Before driverless cars can be released into our complex environment, they need to achieve exceptional levels of safety. How close are we to making this happen? Automation is old hat. Almost every new car built features some form of non-human control: ABS; cruise control; lane-changing warning systems; even semi-automatic control. In the latter case, the car is capable of following traffic, accelerating and braking, as well as keeping to the same lane, within a defined maximum speed.
The driver still remains entirely necessary, with one hand on the wheel but also to input adaptive strategies to cope with the changing environment accordingly.
Complete automation has long been studied and tested in the car industry. Some experimental vehicles are entirely capable of driving themselves with no human passengers. The question is certainly not if, but when will this technology pass into public hands?
To build a driverless vehicle several things are required: a control computer and algorithm (which is confirmed to be safe and reliable); a sufficient number of (equally reliable) input sensors from which the car can 'read' its environment; and finally, the control actuators.
This bare-bones structure is not new. Completely automated, highly complex vehicles function routinely in other fields, e.g., autopilot computers in modern aircraft. The driverless car however, has the short straw of additional concerns raised by its uniquely hazardous zone of operation.
The complexity is obvious: pedestrians, other vehicles, temporary road-blocks, obscured traffic signs and lane markings, fog and snow conditions, to name a few. Then there is also the potential for lack of maintenance, incorrect maintenance or even 'hacking' of electronic control units. How do we overcome these difficulties? How do we prove the system can work and will behave as expected?
Insights from the Aeroplane and Railway Industries
The aerospace industry, since 1914, has seen aircraft able to function with decreasing human intervention. A modern autopilot will control the glide path, speed and horizontal displacement of the plane in relation to the runway centre line, landing safely, even in harsh conditions.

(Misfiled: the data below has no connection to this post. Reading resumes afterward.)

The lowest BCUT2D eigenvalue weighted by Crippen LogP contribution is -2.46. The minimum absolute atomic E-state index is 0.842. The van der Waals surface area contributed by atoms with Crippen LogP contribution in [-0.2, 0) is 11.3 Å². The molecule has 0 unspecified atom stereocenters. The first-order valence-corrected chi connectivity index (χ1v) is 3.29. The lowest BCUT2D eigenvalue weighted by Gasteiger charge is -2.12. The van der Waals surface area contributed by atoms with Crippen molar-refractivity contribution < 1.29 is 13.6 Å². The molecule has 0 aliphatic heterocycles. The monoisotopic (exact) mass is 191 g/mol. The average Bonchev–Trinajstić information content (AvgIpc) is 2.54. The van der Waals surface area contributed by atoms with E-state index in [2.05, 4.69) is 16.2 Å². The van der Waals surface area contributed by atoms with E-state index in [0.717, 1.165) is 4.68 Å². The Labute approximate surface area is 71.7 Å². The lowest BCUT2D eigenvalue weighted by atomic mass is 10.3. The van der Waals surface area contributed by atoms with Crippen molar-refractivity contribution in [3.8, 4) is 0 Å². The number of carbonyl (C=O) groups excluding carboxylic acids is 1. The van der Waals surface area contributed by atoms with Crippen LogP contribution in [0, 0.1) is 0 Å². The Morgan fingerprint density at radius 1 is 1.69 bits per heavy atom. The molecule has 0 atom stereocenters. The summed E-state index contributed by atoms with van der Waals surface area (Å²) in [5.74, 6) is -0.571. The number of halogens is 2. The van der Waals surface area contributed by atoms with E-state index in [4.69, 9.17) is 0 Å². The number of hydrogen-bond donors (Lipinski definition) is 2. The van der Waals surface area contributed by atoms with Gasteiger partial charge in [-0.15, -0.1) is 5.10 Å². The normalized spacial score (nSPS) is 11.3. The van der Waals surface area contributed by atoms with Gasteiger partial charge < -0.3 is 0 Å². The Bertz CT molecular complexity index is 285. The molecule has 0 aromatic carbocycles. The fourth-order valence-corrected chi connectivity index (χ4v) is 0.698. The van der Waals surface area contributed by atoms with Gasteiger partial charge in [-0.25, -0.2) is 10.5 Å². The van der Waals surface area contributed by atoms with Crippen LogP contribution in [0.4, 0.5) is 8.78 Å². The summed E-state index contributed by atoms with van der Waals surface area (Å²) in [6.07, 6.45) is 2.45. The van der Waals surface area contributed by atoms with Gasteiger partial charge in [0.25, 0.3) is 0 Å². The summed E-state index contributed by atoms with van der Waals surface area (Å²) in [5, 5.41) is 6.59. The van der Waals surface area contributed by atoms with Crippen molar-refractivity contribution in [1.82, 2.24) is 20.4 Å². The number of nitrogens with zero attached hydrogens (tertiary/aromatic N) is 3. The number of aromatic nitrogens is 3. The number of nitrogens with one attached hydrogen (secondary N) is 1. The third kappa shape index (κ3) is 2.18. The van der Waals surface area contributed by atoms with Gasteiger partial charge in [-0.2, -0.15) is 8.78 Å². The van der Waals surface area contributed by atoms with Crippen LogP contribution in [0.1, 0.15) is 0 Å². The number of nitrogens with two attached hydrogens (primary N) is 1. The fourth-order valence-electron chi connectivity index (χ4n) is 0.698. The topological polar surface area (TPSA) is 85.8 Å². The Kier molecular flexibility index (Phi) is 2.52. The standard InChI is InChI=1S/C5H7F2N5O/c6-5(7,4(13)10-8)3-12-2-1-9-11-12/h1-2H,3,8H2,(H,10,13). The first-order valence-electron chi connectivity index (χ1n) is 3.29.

While the ultimate responsibility for the safety of the flight rests always with the pilot-in-command, the human can afford to take on a more supervisory role, allowing the machine to operate.
Of course, this is tempered by the 'limit of authority' built into such an autopilot system. For example, a severe storm could cause damage resulting in erroneous, inconsistent air speed signals, in which case the autopilot would disengage, notifying the human accordingly.
This withdrawal initiates when, to control the plane, the system would need to exceed a pre-set limit of authority. It proceeds to enter a programmed 'safe state', opting out of the control-loop, demanding specially-trained human intervention.
A similar concept exists in the railway industry. If a completely automated train control system is no longer capable of driving a train, due to the loss of input control signals, for example, it can bring the train to a stop then subsequently shut down, entering a safe state.
Humans Still Required?
So even with advanced automated technology in place, the equivalent automobile example would still require an aptly qualified human in the driver's seat. Also, there is no 'safe-state' for disengagement or stopping; a car in the middle of a motorway portends to a more hazardous scenario than either a plane mid-flight or a train on its tracks.
Interestingly, technology does exist that could be developed to answer this problem. Safety-critical real-time hypervisors could assist with the added complexity of driverless vehicle control, while assuring safety. This underlying technology – to make sure that a driverless-monitoring function would shut down the auto-drive in case of a 'limit of authority' crossing – could be installed alongside the autopilot control software itself. Despite the overriding disengagement of the system, the software could still be running complex functions (e.g. image recognition) on a different partition.
However, not only will such a system take a significant amount of research and development, there is also the small print to consider: the adoption of fully independent validation and safety assessments; full certification from independent authorities; and full adoption of appropriate development standards (such as the ISO 26262), for example.
Plus, for general release, what kinds of safety concerns should the industry have in mind? If an incident occurs, who is responsible - the car 'driver', the manufacturer, or the certifying authority? There are as yet, many questions unanswered.
In summation, driverless cars are a certainty, but sufficiently safe, reliable driverless cars, soon? There's still a long road ahead.
Functional Safety Planning According to ISO 26262 - White Paper
Before completely driverless cars can be released into our complex human environment, these machines need to achieve exceptional levels of safety. Discover the best-practice for applying the ISO 26262 standard in this latest document from our experts.